So has Ralph checked in on you? I notice that you have one of his original paintings on your wall there.
He has come by three times and has been really kind. I think I spend most of my time just trying to live up to his work!
But Episode I is yours! What kinds of influences can we expect to see in your Episode I designs?
George Lucas influences, to start out with! After I had spent all that time studying the Star Wars style, George came in and told me he wanted something as fresh as Ralph’s original work, but different. We’ve been saturated in designs derived from the original Star Wars look for twenty years now, and George wanted something really new. He said, “push the envelope, discover new things.” It was a surprise, but really exciting. He said, “I want chrome, sleek shapes, Art Nouveau, and Art Moderne.” That’s when I realized that this was going to be something new and not just a rework of the earlier material.
How would you describe the look you’ve developed in Episode I?
This film takes place a generation earlier than the classic trilogy, and in it you see vehicles and ships treated as art forms. Many of them are romantic and elegant. It is a craftsman’s era. Every detail is given care. It is kind of like the 1920’s and 1930’s compared to the later 20th century. Towards the later times of the classic trilogy, designs become more assembly-line like, with mass-produced aesthetics, hard angles, and a machined look. More utilitarian. The era of Episode I is more polished, more individualized, even overly-designed, but very refined. You see artistic values expressed in vehicles that are pure craft and aesthetics. Some elements are purely visual statements. Something simpler could function, but the design statements turn them into works of art.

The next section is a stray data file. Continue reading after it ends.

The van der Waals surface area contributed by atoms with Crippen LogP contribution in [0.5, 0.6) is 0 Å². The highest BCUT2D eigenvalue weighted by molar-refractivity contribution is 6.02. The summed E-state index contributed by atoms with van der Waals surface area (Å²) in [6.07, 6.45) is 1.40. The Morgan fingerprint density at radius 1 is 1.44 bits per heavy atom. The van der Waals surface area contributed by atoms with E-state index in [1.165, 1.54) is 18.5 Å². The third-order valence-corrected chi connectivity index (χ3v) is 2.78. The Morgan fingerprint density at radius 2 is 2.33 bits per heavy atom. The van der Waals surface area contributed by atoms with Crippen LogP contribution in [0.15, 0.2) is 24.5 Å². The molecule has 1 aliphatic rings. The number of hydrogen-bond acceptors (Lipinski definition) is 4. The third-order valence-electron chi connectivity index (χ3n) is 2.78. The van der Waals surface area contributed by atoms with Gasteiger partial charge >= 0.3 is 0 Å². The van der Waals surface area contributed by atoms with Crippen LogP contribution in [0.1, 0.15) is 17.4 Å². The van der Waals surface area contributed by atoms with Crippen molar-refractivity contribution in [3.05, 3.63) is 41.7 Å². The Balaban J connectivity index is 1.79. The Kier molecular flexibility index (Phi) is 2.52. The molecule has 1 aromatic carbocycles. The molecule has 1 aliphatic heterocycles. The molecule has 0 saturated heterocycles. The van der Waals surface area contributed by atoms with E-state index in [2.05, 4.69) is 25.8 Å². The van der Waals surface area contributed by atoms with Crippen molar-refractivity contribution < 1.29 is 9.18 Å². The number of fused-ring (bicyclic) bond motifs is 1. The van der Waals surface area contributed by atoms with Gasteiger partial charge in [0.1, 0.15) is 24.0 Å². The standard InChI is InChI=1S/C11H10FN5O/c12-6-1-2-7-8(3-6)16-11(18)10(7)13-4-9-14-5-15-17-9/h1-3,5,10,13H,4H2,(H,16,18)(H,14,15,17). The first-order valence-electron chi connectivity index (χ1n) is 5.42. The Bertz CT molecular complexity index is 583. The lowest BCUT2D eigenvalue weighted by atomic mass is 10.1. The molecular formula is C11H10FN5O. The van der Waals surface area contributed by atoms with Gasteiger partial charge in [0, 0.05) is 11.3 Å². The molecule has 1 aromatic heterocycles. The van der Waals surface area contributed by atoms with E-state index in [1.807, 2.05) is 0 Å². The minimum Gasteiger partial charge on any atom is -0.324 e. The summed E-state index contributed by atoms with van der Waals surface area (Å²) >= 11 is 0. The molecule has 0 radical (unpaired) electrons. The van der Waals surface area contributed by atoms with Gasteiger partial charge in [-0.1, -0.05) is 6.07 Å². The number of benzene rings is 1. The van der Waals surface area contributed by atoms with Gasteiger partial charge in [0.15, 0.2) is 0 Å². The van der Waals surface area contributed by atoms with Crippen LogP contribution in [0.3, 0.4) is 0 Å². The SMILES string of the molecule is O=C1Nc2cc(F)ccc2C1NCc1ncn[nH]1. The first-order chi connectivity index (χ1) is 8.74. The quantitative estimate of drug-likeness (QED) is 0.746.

Are there deliberate links between Episode I designs and those seen in the classic trilogy?
Absolutely. There is one ship in particular that very much foreshadows the look of a design from A New Hope, and there are other conceptual links as well.